The First 15 Minutes Project #12: Richard Boyle

Richard Boyle in Salvador

  1. Rapid-fire montage of newsreel-style footage of a massacre in El Salvador. Thriller music plays.
  2. A news report tells us about what’s going on in El Salvador.
  3. Boyle is woken up by three things: this news report, this baby crying, and the landlord knocking on the door. His baby’s mother cries and says she can’t live like this anymore.
  4. Later, using the payphone in the hall while others wait for the phone, Boyle begs various news agencies for a press pass to go drum up some news in El Salvador before it blows up. He brags about the various heroic newsgathering jobs he’s done in the past: the last American journalist out of Cambodia, etc. A friend is heading for the airport but agrees to loan him $500 if he can get there in time.
  5. Boyle speeds across San Francisco, gets pulled over. He has not license or registration and several tickets have gone to warrant. He’s arrested.
  6. In jail, Boyle is bailed out by his DJ friend Doctor Rock, who spends a lot to get Boyle and his car released, on the condition that Boyle take him to get his dog out of a pound.
  7. Boyle and Dr. Rock drive across town. They complain about yuppied women. Boyle prefers Latin women, who are kind and understanding. It turns out that they’ve both been kicked out and planned on crashing with the other. They complain about the yuppie cars on the road.
  8. They show up at the pound. They explain that they put Dr. Rock’s dog to sleep. “That was my only relationship! My best friend! Seven years! My marriage only lasted five!”
  9. They go to Boyle’s place. His wife has gone back to Italy to her parents, leaving only the TV and a dirty diaper in the crib. “It was a marriage made in hell. I sure am gonna miss my boy. (shrugs) Maybe she’ll be back.” Dr. Rock jokes: “Sure. Who could leave all this?”
  10. Back on the highway, Boyle suggests that they roadtrip down to Guatemala. “Why?” “Why not? No cops. No laws. Sun. It’s cheap. No yuppies. Great dope.” They toss an empty beer can on the highway.
  11. As they drive through Mexico: “Look at you. You’re a walking museum of the ‘60s.” “What the fuck are you?” “I am a forward thinking human being! I know about life because I explore things. Being a journalist, you’re in touch with reality.” “You come off with this journalist bullshit all the time. I haven’t seen one goddamn thing that you’ve written.” “I wrote a book” “That was ten years ago!”
  12. They enter El Salvador. “You said Guatemala! You never said anything about El Salvador! They kill people here, Boyle!” “You believe everything you read in the papers? You’ll love it! C’mon doc, this is my last chance, man. I’m serious, if I get some good combat shots for AP I can make some money. Pay you back!” “You’d better pay me back!” (Boyle is smoking a joint as he drive, Dr. Rock is washing down pills with alcohol.) “We could go to Los Libertas, best surfing beach in the world. You can drive drunk! Get anyone killed for 50 bucks!” “I don’t want to get anybody killed” “Where else can you get a virgin to sit on your face for seven bucks??” That finally convinces Dr. Rock to stay.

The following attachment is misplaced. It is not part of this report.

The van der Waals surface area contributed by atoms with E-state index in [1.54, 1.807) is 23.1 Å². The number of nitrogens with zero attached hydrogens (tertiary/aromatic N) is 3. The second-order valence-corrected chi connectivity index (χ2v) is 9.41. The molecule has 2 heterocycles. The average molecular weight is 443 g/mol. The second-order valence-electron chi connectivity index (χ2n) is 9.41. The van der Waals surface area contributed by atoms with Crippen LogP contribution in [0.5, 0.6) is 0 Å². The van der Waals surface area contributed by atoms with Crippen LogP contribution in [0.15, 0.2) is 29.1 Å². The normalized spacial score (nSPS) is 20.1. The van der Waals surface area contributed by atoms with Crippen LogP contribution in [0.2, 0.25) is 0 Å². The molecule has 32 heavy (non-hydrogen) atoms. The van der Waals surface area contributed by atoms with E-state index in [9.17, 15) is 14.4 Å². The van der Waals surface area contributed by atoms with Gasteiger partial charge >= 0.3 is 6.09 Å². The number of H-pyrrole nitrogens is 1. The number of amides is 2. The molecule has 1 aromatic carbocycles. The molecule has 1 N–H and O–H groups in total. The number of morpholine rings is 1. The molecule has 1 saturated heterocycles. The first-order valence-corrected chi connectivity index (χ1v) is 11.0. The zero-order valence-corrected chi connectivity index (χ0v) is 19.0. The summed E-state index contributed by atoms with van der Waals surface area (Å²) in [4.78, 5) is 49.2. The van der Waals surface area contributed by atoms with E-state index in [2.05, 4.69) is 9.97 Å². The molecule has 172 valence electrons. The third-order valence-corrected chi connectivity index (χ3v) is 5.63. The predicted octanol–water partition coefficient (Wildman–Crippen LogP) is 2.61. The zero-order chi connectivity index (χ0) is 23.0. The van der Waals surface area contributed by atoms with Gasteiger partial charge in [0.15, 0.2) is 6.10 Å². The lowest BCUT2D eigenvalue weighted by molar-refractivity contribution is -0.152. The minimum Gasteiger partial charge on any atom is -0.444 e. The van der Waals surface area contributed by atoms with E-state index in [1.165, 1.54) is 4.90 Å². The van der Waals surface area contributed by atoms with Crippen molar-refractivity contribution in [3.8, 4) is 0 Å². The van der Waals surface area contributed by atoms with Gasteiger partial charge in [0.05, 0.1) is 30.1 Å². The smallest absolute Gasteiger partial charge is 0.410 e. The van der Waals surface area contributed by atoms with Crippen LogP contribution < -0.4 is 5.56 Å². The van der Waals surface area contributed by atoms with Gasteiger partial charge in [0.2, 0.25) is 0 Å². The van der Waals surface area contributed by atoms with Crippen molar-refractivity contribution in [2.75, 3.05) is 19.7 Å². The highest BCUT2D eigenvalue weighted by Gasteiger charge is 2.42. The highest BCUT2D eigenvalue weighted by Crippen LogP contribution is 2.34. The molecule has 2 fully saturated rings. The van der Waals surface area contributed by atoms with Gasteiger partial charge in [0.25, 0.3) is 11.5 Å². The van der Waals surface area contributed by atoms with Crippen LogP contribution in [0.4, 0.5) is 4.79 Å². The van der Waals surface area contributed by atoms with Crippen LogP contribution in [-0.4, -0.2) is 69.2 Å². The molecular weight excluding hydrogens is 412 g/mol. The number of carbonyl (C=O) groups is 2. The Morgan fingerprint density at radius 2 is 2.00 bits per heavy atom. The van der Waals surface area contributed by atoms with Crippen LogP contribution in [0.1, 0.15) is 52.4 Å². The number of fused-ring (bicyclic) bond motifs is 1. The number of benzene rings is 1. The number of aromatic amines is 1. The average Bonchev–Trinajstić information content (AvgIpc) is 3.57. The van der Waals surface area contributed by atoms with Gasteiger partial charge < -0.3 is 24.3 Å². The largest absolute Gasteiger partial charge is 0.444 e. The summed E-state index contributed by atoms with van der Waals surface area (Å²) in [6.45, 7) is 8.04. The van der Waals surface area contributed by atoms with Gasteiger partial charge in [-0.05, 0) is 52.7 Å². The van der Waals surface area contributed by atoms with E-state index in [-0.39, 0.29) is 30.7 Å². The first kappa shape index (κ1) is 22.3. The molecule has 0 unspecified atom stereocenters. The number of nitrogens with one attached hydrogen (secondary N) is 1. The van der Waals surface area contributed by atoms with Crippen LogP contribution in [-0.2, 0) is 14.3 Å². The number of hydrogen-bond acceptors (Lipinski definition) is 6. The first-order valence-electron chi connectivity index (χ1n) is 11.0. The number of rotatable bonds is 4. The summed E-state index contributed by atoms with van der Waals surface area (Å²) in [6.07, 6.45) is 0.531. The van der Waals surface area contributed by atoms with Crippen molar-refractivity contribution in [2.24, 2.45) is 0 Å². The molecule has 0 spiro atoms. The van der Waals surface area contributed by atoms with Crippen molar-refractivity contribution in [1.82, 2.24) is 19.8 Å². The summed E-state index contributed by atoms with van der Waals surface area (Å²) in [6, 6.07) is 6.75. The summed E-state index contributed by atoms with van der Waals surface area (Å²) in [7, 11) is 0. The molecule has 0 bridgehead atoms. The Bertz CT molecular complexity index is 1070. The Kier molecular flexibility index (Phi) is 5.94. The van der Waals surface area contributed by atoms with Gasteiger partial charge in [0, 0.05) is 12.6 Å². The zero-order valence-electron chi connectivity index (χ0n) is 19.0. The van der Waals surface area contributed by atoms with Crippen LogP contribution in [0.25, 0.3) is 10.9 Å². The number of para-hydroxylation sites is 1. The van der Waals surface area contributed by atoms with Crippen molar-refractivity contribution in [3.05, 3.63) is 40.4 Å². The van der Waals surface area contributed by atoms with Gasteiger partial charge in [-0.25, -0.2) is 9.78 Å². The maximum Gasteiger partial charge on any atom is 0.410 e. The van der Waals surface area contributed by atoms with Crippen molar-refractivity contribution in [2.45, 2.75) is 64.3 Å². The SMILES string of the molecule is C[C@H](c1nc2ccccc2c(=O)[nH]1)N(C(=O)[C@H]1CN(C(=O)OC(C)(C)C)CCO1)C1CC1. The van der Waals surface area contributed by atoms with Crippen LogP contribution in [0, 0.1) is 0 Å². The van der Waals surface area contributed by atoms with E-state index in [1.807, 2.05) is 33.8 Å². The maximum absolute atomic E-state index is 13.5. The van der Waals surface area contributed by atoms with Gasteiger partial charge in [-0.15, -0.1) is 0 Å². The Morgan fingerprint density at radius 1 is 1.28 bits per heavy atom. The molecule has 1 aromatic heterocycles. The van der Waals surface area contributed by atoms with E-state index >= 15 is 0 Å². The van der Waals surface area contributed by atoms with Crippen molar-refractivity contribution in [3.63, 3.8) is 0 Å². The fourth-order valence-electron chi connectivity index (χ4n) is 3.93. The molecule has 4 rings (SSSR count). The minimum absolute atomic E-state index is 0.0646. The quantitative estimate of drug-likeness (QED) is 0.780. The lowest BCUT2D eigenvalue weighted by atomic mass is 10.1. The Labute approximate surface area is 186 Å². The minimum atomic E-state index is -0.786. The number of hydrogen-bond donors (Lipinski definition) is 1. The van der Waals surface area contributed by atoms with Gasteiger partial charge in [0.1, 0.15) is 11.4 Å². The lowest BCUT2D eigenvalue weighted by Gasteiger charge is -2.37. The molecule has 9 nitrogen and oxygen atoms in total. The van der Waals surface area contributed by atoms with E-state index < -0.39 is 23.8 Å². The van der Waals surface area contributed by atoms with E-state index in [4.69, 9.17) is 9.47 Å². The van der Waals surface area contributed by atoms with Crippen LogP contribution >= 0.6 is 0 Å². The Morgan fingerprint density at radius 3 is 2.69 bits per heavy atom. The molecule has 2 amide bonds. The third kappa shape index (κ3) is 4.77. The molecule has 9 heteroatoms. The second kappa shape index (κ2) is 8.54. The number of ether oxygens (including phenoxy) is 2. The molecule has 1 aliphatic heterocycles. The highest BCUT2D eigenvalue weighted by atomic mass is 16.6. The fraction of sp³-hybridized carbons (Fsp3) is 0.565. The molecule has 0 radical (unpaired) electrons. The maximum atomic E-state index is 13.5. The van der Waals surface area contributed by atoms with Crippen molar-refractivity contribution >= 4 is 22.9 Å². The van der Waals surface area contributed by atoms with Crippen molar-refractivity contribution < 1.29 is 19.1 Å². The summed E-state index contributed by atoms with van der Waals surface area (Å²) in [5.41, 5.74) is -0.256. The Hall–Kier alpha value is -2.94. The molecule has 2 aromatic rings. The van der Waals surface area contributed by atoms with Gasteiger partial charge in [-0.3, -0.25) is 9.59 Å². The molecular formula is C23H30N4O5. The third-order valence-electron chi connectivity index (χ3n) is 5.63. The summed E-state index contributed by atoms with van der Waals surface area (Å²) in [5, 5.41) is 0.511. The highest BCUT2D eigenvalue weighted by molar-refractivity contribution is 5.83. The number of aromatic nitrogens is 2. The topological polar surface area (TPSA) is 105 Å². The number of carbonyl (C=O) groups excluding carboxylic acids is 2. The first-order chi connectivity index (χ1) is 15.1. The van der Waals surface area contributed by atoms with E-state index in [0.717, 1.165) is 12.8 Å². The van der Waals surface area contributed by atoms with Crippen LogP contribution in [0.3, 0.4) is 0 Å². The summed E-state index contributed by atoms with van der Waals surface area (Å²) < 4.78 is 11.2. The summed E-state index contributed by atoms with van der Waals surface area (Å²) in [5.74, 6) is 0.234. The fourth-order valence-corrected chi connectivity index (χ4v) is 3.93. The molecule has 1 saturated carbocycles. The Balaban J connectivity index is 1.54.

13. They come across soldiers who have just killed some people. “Who are these clowns” “Traffic accident.” Then Rock sees a burning corpse on the side of the road. “Shit, Boyle!” The death squad realizes that Boyle is a journalist and takes them both into custody. They watch the soldiers kill somebody on the side of the road. Boyle insists that he’s friends with their boss and asks to be taken to him…

This is a classic example of triangulation: no matter how extreme a character is, you can always make him look moderate by putting him in the middle of a spectrum, in which he contrasts favorably with people who are even worse. In order to make Boyle’s reckless journalism seem acceptable, Stone contrasts him with journalists who play it way too safe. In order to get us to accept Boyle’s hedonism, Stone gives him a best friend who is even more reckless.

The First 15 Minutes Project #11: Tom Ripley

Tom Ripley in The Talented Mr. Ripley

  1. Flashforward: Tom, looking distraught but handsome, staring blankly ahead, sits in a rolling boat cabin while the titles chop up his face. VO: “If I could just go back. If I could rub everything out, starting with myself. Starting with borrowing a jacket…”